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Re: XHTML 2.0: Suggestion for <addr/> and <blockaddr/> to replace <address/>

From: Jukka K. Korpela <jkorpela@cs.tut.fi>
Date: Tue, 2 Dec 2003 01:17:04 +0200 (EET)
To: www-html@w3.org
Message-ID: <Pine.GSO.4.58.0312020103080.19300@korppi.cs.tut.fi>

On Mon, 1 Dec 2003, Christian Wolfgang Hujer wrote:

> since <quote/> and <blockquote/> as well as <code/> and <blockcode/> are
> counterpart for quotes or listings, I suggest to replace <address/> with
> <addr/> and <blockaddr/>.

That would be logical in a sense, though one might question the very idea
of having inline and block versions of elements. Isn't the distinction
basically presentational?

Besides, what's the point in <address> in the first place? It's an old
element, which has been widely used against its definition: it has been
used in general for addresses, not for contact address of the _document's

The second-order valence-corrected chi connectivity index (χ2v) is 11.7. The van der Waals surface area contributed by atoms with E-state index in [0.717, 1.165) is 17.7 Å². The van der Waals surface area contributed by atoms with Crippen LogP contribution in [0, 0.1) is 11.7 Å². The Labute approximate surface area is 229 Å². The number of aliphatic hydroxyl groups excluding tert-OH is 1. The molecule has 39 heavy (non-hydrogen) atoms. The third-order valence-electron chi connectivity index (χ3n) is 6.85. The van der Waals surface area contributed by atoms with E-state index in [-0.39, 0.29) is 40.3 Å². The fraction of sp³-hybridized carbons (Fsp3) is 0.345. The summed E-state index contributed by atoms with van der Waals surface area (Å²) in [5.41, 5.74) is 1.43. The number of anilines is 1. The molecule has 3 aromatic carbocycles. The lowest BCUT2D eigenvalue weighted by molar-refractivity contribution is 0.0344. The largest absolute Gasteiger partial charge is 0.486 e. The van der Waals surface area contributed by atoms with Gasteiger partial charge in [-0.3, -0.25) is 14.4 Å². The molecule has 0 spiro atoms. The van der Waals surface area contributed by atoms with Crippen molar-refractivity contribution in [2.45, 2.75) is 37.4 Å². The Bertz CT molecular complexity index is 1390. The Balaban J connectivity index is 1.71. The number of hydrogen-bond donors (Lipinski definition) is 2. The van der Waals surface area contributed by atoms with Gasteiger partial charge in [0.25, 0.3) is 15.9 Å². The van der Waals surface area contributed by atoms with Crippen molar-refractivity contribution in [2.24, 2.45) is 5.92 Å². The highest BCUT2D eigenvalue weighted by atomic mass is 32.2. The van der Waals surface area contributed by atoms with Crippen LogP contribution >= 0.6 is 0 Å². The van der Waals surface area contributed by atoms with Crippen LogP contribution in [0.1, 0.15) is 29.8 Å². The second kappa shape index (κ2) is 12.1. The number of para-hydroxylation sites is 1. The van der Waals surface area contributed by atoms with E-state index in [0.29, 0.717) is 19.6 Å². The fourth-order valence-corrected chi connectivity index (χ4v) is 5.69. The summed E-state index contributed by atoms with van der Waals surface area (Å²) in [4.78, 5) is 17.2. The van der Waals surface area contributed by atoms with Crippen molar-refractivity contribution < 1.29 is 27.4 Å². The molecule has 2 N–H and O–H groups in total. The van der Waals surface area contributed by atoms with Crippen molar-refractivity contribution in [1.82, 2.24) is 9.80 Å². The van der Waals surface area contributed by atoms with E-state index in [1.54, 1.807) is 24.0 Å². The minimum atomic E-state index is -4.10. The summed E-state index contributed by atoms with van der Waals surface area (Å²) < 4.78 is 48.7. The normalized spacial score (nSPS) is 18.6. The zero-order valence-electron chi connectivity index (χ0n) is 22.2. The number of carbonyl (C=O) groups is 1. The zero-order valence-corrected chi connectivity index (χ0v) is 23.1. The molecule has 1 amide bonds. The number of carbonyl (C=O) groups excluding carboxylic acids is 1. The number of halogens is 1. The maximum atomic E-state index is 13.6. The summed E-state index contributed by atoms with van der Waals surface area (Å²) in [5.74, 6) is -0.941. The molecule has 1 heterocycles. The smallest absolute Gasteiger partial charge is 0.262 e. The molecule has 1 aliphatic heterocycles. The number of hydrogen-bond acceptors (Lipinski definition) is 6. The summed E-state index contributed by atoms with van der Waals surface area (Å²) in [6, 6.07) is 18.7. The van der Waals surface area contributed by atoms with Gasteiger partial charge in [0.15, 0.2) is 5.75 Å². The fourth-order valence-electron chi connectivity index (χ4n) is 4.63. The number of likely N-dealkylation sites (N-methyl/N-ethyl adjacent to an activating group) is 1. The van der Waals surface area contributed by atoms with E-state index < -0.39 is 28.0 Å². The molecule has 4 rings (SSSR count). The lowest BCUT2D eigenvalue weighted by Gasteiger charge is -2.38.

author_. And we really cannot blame authors for this confusion, since the
name is particularly poorly chosen.

If we think that previous poor uses of words as element names are not a
problem in XHTML 2.0 design, then <address> could well be used to stand
for what it says: _any_ address information for someone or something.
However it might be better to define some internal structure for it,
instead of mere line structure. Or it might be named just <postal>,
for specifying a physical address, whereas various Internet address
are, in a natural way, covered by the elements for linking.

If it is desirable to have an element for specifying information about the
author (of a document or part thereof), then an <author> element could be
defined, and it in turn might contain an <address> element (and any other
information about the author that would seem appropriate).

On the other hand, it might be better to treat author information as
metadata (which might or might not be made part of the rendered content of
a document).

In any case, <address> as a legacy element is rather pointless. It has
often been argued that it could be used for automatically collecting
authorship information. But I don't think any spider does that.
And what would they do with "address" information that has no standardized
structure?

-- 
Jukka "Yucca" Korpela, http://www.cs.tut.fi/~jkorpela/
Received on Monday, 1 December 2003 18:17:21 GMT

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